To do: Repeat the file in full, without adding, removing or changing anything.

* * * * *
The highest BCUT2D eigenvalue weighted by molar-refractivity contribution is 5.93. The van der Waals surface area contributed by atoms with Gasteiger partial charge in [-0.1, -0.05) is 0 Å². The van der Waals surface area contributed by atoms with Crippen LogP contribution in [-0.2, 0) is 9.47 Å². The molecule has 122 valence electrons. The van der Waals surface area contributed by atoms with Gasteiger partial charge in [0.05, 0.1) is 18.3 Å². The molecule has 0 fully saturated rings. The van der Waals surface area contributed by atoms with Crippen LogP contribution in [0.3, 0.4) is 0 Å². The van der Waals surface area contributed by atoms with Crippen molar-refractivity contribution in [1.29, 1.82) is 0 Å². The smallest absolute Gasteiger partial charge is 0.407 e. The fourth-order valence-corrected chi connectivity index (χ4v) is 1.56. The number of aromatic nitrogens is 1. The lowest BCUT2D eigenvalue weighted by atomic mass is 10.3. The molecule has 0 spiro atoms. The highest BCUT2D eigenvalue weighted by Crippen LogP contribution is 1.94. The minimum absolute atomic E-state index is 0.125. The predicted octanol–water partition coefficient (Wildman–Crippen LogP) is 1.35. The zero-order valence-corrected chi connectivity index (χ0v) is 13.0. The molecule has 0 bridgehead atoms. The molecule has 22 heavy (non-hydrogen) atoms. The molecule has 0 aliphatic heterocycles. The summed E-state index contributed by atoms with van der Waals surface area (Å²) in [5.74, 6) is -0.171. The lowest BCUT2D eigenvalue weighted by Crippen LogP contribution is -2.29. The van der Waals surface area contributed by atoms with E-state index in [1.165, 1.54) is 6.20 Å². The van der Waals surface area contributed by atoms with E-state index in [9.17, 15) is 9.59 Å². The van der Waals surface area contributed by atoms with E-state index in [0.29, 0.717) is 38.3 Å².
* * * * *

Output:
The highest BCUT2D eigenvalue weighted by molar-refractivity contribution is 5.93. The van der Waals surface area contributed by atoms with Gasteiger partial charge in [-0.1, -0.05) is 0 Å². The van der Waals surface area contributed by atoms with Crippen LogP contribution in [-0.2, 0) is 9.47 Å². The molecule has 122 valence electrons. The van der Waals surface area contributed by atoms with Gasteiger partial charge in [0.05, 0.1) is 18.3 Å². The molecule has 0 fully saturated rings. The van der Waals surface area contributed by atoms with Crippen LogP contribution in [0.3, 0.4) is 0 Å². The van der Waals surface area contributed by atoms with Crippen molar-refractivity contribution in [1.29, 1.82) is 0 Å². The smallest absolute Gasteiger partial charge is 0.407 e. The fourth-order valence-corrected chi connectivity index (χ4v) is 1.56. The number of aromatic nitrogens is 1. The lowest BCUT2D eigenvalue weighted by atomic mass is 10.3. The molecule has 0 spiro atoms. The highest BCUT2D eigenvalue weighted by Crippen LogP contribution is 1.94. The minimum absolute atomic E-state index is 0.125. The predicted octanol–water partition coefficient (Wildman–Crippen LogP) is 1.35. The zero-order valence-corrected chi connectivity index (χ0v) is 13.0. The molecule has 0 bridgehead atoms. The molecule has 22 heavy (non-hydrogen) atoms. The molecule has 0 aliphatic heterocycles. The summed E-state index contributed by atoms with van der Waals surface area (Å²) in [5.74, 6) is -0.171. The lowest BCUT2D eigenvalue weighted by Crippen LogP contribution is -2.29. The van der Waals surface area contributed by atoms with E-state index in [1.165, 1.54) is 6.20 Å². The van der Waals surface area contributed by atoms with E-state index in [9.17, 15) is 9.59 Å². The van der Waals surface area contributed by atoms with E-state index in [0.29, 0.717) is 38.3 Å².